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by taking us from off the brisker relishes of the world, it makes us with more gust to taste the things of the Spirit; and all this, only when God fits the circumstances of the sickness so as to consist with acts of reason, consideration, choice, and a present and reflecting mind; which then God sends, when he means that the sickness of the body should be the cure of the soul. But let no man so rely upon it aa by design, to trust the beginning, the progress, and the consummation, of our piety to such an estate, which for ever leaves it imperfect: and though to some persons it adds degrees, and ministers opportunities, and exercises single acts with great advantage, in passive graces; yet it is never an entire or sufficient instrument for the change of our condition from the state of death to the liberty and life of the sons of God.
3. It were good, if we would transact the affairs of our souls with nobleness and ingenuity, and that we would, by an early and forward religion, prevent the necessary arts of the Divine providence. It is true, that God cures some by incision, by fire and torments; but these are ever the more obstinate and more unrelenting natures. God's providence is not so afflictive and full of troublel, as that it hath placed sickness and infirmity amongst things simply necessary; and, in most persons, it is but a sickly and an effeminate virtue, which is imprinted upon our spirits with fears, and the sorrows of a fever, or a peevish consumption. It is but a miserable remedy to be beholden to a sickness for our health: and though it be better to suffer the loss of a finger, than that the arm and the whole body should putrefy: yet even then also it is a trouble and an evil to lose a finger. He that mends with sickness, pares the nails of the beast, when they have already torn off part of the flesh: but he that would have a sickness become a clear and an entire blessing, a thing indeed to be reckoned among the good things of God, and the evil things of the world, must lead a holy life, and judge himself with an early sentence, and so order the affairs of his soul, that, in the usual method of God's saving us, there may be nothing left to be done, but that such virtues should be exercised, which God intends to crown: and then, as when
1 Neque tam aversa unquam videbitur ab opere suo providentia, ut debilitas inter optima iuventa sit. ..... k Detestabilis erit caecitas, si nemo oculos perdiderit, nisi cui eruendi sunt. 1 Memineris ergo maximos dolores morte finiri, parvos habere multa inter. valla requietis, mediocrium nos esse dominos. — Cicero.
the Athenians upon a day of battle with longing and uncertain souls sitting in their common-hall, expecting what would be the sentence of the day, at last received a messenger, who only had breath enough left him to say, "We are conquerors," and so died; so shall the sick person, who hath "fought a good fight and kept the faith," and only waits for his dissohttion and his sentence, breathe forth his spirit with the accents of a conqueror, and his sickness and his death shall only make the mercy and the virtue more illustrious.
But for the sickness itself; if all the calumnies were true concerning it, with which it is aspersed, yet it is far to be preferred before the most pleasant sin, and before a great secular business and a temporal care: and some men wake as much in the foldings of the softest beds, as others on the cross: and sometimes the very weight of sorrow and the weariness of a sickness press the spirit into slumbers and the images of rest, when the intemperate or the lustful person rolls upon his uneasy thorns, and sleep is departed from his eyes. Certain it is, some sickness is a blessing. Indeed, blindness were a most accursed thingk, if no man were ever blind, but he, whose eyes were pulled out with tortures or burning basins: and if sickness were always a testimony of God's anger, and a violence to a man's whole condition, then it were a huge calamity: but because God sends it to his servants, to his children, to little infants, to apostles and saints, with designs of mercy, to preserve their innocence, to overcome temptation, to try their virtue, to fit them for rewards; it is certain that sickness never is an evil but by our own faults; and if we will do our duty, we shall be sure to turn it into a blessing. If the sickness be great, it may end in death, and the greater it is1, the sooner: and if it be very little, it hath great intervals of rest: if it be between both, we may be masters of it, and by serving the ends of Providence serve also the perfective end of human nature, and enter into the possession of everlasting mercies.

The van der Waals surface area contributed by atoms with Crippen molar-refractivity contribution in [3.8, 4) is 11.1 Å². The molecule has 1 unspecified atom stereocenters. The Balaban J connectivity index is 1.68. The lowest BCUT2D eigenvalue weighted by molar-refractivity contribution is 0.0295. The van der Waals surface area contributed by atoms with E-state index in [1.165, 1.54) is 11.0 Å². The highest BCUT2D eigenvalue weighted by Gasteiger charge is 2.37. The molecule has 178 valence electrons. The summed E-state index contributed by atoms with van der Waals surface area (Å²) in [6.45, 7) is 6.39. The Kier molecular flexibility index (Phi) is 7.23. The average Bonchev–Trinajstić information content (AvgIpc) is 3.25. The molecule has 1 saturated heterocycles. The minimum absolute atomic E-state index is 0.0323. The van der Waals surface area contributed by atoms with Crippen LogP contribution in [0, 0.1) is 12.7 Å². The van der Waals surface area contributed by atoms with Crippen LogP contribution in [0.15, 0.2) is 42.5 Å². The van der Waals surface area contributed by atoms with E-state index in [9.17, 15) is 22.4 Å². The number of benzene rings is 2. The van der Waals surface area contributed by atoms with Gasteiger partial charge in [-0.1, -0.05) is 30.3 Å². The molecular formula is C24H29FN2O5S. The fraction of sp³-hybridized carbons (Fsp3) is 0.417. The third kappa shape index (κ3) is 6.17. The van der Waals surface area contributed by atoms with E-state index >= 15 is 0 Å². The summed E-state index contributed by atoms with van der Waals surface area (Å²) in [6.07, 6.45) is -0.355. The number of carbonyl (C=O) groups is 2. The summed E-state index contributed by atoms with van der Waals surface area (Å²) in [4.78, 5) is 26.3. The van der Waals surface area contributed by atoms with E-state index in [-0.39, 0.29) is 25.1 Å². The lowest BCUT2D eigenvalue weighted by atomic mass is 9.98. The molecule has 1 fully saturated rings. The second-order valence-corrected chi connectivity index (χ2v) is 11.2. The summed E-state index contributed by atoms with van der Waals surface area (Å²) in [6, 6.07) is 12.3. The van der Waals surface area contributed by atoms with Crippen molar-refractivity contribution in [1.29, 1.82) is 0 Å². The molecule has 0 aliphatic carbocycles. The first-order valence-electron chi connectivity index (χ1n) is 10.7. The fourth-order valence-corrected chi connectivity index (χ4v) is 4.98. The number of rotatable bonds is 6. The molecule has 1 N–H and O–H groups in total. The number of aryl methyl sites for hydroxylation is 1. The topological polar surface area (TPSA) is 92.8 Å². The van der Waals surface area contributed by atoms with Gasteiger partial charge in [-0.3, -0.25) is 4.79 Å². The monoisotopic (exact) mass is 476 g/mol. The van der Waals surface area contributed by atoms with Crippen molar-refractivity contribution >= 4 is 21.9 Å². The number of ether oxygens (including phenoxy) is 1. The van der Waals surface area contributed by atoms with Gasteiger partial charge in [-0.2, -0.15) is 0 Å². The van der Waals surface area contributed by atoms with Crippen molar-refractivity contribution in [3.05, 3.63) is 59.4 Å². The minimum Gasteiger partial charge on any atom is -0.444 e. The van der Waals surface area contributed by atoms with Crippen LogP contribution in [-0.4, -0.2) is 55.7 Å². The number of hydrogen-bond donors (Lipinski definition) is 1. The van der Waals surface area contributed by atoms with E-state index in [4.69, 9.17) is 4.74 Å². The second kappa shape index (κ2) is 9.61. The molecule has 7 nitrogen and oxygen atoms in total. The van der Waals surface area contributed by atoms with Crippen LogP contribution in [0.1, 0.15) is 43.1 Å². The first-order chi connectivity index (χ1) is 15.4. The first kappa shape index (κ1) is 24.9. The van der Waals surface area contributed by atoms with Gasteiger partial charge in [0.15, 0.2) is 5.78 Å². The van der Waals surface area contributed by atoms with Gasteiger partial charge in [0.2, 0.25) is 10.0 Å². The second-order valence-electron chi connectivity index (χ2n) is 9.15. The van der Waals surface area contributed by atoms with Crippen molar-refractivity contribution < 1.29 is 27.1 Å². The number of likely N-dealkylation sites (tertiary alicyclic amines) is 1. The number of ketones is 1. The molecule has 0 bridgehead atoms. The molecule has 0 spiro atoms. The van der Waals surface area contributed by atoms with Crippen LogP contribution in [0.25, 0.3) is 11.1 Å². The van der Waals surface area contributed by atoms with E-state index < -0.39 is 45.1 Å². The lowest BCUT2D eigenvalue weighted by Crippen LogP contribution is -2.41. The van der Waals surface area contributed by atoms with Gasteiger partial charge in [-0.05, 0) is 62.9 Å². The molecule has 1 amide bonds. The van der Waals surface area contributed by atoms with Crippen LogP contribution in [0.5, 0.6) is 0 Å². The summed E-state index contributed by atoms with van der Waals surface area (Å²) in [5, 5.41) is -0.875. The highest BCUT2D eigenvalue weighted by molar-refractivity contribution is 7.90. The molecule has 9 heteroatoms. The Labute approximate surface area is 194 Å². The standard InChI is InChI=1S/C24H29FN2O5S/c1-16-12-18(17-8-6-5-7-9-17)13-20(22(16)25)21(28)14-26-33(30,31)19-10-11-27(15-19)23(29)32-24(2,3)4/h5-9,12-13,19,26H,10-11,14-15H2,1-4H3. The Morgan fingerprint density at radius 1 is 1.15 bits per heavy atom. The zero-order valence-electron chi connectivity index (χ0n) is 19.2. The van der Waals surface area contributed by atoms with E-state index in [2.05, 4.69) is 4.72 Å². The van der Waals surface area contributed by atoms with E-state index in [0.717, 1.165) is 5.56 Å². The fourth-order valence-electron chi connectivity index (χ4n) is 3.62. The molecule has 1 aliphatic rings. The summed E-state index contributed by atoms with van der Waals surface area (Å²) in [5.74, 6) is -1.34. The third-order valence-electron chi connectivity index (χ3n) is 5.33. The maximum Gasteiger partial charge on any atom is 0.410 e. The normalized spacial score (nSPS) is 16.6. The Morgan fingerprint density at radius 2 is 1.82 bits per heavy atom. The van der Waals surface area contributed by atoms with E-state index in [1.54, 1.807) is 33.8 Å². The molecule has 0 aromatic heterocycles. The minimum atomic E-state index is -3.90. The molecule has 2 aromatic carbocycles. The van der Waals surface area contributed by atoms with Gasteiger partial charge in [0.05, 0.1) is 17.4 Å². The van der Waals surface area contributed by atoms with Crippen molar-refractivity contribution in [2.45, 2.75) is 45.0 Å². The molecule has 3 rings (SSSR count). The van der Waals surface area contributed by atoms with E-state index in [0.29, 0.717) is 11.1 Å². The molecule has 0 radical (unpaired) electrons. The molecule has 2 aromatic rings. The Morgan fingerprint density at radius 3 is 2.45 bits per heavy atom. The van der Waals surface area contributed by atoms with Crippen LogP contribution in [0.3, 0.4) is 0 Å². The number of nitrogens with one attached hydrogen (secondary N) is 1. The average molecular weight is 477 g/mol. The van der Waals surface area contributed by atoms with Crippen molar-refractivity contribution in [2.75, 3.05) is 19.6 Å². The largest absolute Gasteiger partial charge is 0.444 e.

The sum is this: He that is afraid of pain, is afraid of his own nature; and if his fear be violent, it is a sign his patience is none at all; and an impatient person is not readydressed for heaven. None but suffering, humble, and patient persons can go to heaven; and when God hath given us the whole stage of our life to exercise all the active virtues of religion, it is necessary in the state of virtues, that some portion and period of our lives be assigned to passive graces; for patience, for Christian fortitude, for resignation, or conformity-to the Divine will. But as the violent fear of sickness makes us impatient, so it will make our death without comfort and without religion; and we shall go off from our stage of actions and sufferings with an unhandsome exit, because we were willing to receive the kindness of God, when he expressed it as we listed; but we would not suffer him to be kind and gracious to us in his own method, nor were willing to exercise and improve our virtues at the charge of a sharp fever, or a lingering consumption. "Woe be to the man, that hath lost patience; for what will he do, when the Lord shall visit himm?"